Java Tutorial: The “extend” Keyword

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In Java, there's the very important “extend” keyword.

A class declaration can use the extend keyword on another class, like this: class C extends B { … }.

When a class C extends class B, C automatically has all variables and methods defined in class B. (think of it as automatic copy/paste system.)

If class C defines a variable or method that has the same name in class B, class C's definition overrides B's. Here's a example:

class B {
    int x;
    void setIt (int n) { x=n;}
    void increase () { x=x+1;}
    void triple () {x=x*3;};
    int returnIt () {return x;}
}

class C extends B {
    void triple () {x=x+3;} // override existing method
    void quadruple () {x=x*4;} // new method
}

public class GetRich {
    public static void main(String[] args) {
        B b = new B();
        b.setIt(2);
        b.increase();
        b.triple();
        System.out.println( b.returnIt() ); // prints 9

        C c = new C();
        c.setIt(2);
        c.increase();
        c.triple();
        System.out.println( c.returnIt() ); // prints 6
    }
}

In the above code, class C inherits all class B's variables and methods. Class C overrides the “triple” method, and added a “quadruple” method.

Now, other classes can extend your Class C, and inherit all members and methods of class C (which includes those in B). In this way, a tree hierarchy (tree) is formed.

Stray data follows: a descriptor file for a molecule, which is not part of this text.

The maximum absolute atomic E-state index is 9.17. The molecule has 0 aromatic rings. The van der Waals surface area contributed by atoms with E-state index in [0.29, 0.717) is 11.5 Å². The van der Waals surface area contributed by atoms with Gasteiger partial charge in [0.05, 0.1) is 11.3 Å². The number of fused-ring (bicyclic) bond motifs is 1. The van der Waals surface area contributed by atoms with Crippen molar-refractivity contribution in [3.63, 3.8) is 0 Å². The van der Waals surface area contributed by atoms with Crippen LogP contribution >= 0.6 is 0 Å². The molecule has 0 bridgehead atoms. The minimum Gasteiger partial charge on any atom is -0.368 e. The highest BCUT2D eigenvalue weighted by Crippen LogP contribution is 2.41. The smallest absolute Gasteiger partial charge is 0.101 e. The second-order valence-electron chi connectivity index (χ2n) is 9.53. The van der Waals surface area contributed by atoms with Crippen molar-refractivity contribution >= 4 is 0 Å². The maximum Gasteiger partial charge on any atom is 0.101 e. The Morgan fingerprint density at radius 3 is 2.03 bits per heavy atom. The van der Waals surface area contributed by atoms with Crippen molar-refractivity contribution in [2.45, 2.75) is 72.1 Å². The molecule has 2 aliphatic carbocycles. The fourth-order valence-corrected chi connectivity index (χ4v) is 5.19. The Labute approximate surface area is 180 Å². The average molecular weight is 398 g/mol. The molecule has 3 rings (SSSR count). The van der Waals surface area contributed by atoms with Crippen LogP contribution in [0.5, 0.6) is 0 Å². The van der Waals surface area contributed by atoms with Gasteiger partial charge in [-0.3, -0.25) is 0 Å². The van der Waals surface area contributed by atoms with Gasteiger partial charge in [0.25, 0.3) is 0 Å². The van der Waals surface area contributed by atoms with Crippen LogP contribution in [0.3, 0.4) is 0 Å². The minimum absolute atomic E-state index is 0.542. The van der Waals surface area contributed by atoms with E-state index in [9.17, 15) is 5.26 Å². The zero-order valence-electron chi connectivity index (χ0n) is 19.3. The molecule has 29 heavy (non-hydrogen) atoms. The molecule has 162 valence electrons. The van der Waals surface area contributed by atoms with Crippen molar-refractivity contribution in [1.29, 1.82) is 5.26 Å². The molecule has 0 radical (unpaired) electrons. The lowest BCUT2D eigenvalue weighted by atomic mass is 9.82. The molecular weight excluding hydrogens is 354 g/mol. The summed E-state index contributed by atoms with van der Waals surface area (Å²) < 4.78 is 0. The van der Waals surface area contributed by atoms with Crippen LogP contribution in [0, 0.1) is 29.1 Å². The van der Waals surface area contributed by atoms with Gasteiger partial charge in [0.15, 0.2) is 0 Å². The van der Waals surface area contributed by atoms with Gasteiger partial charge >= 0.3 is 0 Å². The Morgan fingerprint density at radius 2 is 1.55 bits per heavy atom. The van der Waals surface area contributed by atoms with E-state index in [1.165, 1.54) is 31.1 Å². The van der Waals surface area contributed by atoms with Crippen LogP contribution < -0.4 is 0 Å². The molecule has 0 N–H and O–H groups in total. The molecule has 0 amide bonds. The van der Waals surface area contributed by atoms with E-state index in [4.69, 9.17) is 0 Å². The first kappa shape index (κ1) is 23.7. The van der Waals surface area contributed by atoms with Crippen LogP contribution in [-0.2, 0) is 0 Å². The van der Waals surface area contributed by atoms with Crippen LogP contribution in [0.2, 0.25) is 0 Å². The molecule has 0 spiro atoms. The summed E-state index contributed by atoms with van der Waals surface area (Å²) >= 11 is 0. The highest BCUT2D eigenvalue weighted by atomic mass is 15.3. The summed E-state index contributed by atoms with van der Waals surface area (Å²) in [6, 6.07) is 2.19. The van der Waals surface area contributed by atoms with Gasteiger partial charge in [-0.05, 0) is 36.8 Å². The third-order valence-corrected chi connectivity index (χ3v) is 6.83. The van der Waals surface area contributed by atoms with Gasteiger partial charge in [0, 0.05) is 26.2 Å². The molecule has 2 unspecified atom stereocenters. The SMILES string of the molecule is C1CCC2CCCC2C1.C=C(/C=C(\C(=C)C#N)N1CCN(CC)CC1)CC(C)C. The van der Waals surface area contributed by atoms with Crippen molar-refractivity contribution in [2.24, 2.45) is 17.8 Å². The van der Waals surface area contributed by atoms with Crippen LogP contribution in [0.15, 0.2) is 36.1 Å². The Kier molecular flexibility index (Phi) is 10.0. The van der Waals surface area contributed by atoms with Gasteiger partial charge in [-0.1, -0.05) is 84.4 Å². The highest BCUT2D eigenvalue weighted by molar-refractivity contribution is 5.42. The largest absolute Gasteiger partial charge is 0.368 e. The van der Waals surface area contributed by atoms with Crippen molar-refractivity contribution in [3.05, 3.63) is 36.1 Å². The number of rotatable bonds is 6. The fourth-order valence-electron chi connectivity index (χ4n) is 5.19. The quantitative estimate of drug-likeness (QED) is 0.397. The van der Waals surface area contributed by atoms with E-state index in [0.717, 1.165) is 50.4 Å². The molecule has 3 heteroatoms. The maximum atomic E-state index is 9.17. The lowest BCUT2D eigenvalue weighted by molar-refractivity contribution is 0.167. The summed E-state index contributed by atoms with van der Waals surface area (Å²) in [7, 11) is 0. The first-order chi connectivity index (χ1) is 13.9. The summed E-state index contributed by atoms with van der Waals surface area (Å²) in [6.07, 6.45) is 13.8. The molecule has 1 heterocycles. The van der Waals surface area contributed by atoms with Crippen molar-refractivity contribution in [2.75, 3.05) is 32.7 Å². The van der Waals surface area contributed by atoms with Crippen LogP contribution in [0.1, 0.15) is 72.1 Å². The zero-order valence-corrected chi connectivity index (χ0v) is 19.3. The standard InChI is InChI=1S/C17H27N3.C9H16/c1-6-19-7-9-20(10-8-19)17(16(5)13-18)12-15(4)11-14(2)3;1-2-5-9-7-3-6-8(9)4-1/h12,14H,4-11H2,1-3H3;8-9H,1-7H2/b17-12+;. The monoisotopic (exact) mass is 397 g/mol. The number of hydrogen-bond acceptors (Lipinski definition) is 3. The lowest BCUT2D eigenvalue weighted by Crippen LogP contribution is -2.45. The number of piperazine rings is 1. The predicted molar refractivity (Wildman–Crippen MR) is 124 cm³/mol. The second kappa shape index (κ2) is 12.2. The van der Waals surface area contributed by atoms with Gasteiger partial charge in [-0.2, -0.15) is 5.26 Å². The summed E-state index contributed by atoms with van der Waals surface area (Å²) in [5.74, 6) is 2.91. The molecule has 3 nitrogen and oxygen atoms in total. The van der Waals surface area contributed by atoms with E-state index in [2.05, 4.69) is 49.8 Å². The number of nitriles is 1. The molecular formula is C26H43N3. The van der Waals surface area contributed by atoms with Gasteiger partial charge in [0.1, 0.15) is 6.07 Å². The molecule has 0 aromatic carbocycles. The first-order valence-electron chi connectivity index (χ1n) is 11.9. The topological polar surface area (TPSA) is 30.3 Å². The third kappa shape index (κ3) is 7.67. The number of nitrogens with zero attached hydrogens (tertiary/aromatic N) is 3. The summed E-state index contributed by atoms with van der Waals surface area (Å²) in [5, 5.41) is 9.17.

When class C extends B, we say that C is a “subclass” of B, and B is the “superclass” of C. This is called inheritence, because C inherited from B.

Two or more classes can inherit from the same parent class (i.e. a class can have many children). However, a class can NOT inherit from multiple classes. (i.e. each class can only have one parent.)

In Java, EVERY class is a subclass of java.lang.Object (or subclass of its subclasses). Every class in Java is a node on this giant tree.

The Role of OOP'S Inheritance in Software Engineering

This inheritance concept in Object Oriented Programing is a milestone in software engineering. OOP could not have achieved any status without inheritance. Inheritance is the culprit of the doctrine that OOP creats code re-use and will be a panacea in software industry.

Just imagine, every element of software in the universe, are made of objects, which come with a complete set of subroutines to deal with itself, and every new software will just pluck from a giant tree to inherit all its fruits and become a new branch. That is the rapture of the OOP fad.

In practice, very few software problems form a nice tree, and the Object oriented view and inheritance themselves created many complexities. Among which we've seen is instance members vs class members , and the forcing of a inflexible and artificial tree. There are also complications of abstract classes and methods, interface, “polymorphism”, multi-inheritance… and in resolving these is latest “Aspect Oriented Programing”. The baroque machinery and ideas (as in Java) to carry out software with OOP and inheritance also set the ideology back.

For a detailed exposition on OOP's complexities, see: What are OOP's Jargons and Complexities.

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